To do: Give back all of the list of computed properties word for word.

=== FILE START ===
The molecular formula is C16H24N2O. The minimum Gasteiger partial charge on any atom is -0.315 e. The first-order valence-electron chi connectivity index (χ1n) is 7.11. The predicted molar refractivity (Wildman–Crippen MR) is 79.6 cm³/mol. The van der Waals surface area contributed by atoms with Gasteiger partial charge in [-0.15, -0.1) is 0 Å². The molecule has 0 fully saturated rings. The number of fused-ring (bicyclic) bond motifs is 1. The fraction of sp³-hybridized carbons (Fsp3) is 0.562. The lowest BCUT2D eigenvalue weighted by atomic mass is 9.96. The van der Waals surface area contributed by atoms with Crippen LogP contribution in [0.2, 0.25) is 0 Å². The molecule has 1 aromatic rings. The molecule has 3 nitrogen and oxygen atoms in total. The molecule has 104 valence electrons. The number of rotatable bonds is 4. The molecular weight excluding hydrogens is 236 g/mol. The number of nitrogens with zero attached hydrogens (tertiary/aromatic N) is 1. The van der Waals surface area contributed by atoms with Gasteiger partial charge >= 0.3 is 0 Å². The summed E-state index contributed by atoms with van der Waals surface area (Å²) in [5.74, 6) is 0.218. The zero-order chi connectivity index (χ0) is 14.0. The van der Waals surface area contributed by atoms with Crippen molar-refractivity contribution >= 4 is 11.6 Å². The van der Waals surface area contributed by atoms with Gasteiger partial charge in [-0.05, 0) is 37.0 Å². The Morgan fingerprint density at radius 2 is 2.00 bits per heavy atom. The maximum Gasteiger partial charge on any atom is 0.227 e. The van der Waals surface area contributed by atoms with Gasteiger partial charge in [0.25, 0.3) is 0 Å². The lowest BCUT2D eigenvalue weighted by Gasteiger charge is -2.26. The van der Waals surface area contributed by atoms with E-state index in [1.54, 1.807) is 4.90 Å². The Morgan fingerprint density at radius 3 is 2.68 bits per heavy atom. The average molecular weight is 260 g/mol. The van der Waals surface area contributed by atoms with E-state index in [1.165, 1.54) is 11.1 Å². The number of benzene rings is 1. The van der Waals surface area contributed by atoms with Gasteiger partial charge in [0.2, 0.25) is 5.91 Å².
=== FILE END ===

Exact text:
The molecular formula is C16H24N2O. The minimum Gasteiger partial charge on any atom is -0.315 e. The first-order valence-electron chi connectivity index (χ1n) is 7.11. The predicted molar refractivity (Wildman–Crippen MR) is 79.6 cm³/mol. The van der Waals surface area contributed by atoms with Gasteiger partial charge in [-0.15, -0.1) is 0 Å². The molecule has 0 fully saturated rings. The number of fused-ring (bicyclic) bond motifs is 1. The fraction of sp³-hybridized carbons (Fsp3) is 0.562. The lowest BCUT2D eigenvalue weighted by atomic mass is 9.96. The van der Waals surface area contributed by atoms with Crippen LogP contribution in [0.2, 0.25) is 0 Å². The molecule has 1 aromatic rings. The molecule has 3 nitrogen and oxygen atoms in total. The molecule has 104 valence electrons. The number of rotatable bonds is 4. The molecular weight excluding hydrogens is 236 g/mol. The number of nitrogens with zero attached hydrogens (tertiary/aromatic N) is 1. The van der Waals surface area contributed by atoms with Gasteiger partial charge >= 0.3 is 0 Å². The summed E-state index contributed by atoms with van der Waals surface area (Å²) in [5.74, 6) is 0.218. The zero-order chi connectivity index (χ0) is 14.0. The van der Waals surface area contributed by atoms with Crippen molar-refractivity contribution >= 4 is 11.6 Å². The van der Waals surface area contributed by atoms with Gasteiger partial charge in [-0.05, 0) is 37.0 Å². The Morgan fingerprint density at radius 2 is 2.00 bits per heavy atom. The maximum Gasteiger partial charge on any atom is 0.227 e. The van der Waals surface area contributed by atoms with Gasteiger partial charge in [0.25, 0.3) is 0 Å². The lowest BCUT2D eigenvalue weighted by Gasteiger charge is -2.26. The van der Waals surface area contributed by atoms with E-state index in [1.54, 1.807) is 4.90 Å². The Morgan fingerprint density at radius 3 is 2.68 bits per heavy atom. The average molecular weight is 260 g/mol. The van der Waals surface area contributed by atoms with E-state index in [1.165, 1.54) is 11.1 Å². The number of benzene rings is 1. The van der Waals surface area contributed by atoms with Gasteiger partial charge in [0.2, 0.25) is 5.91 Å².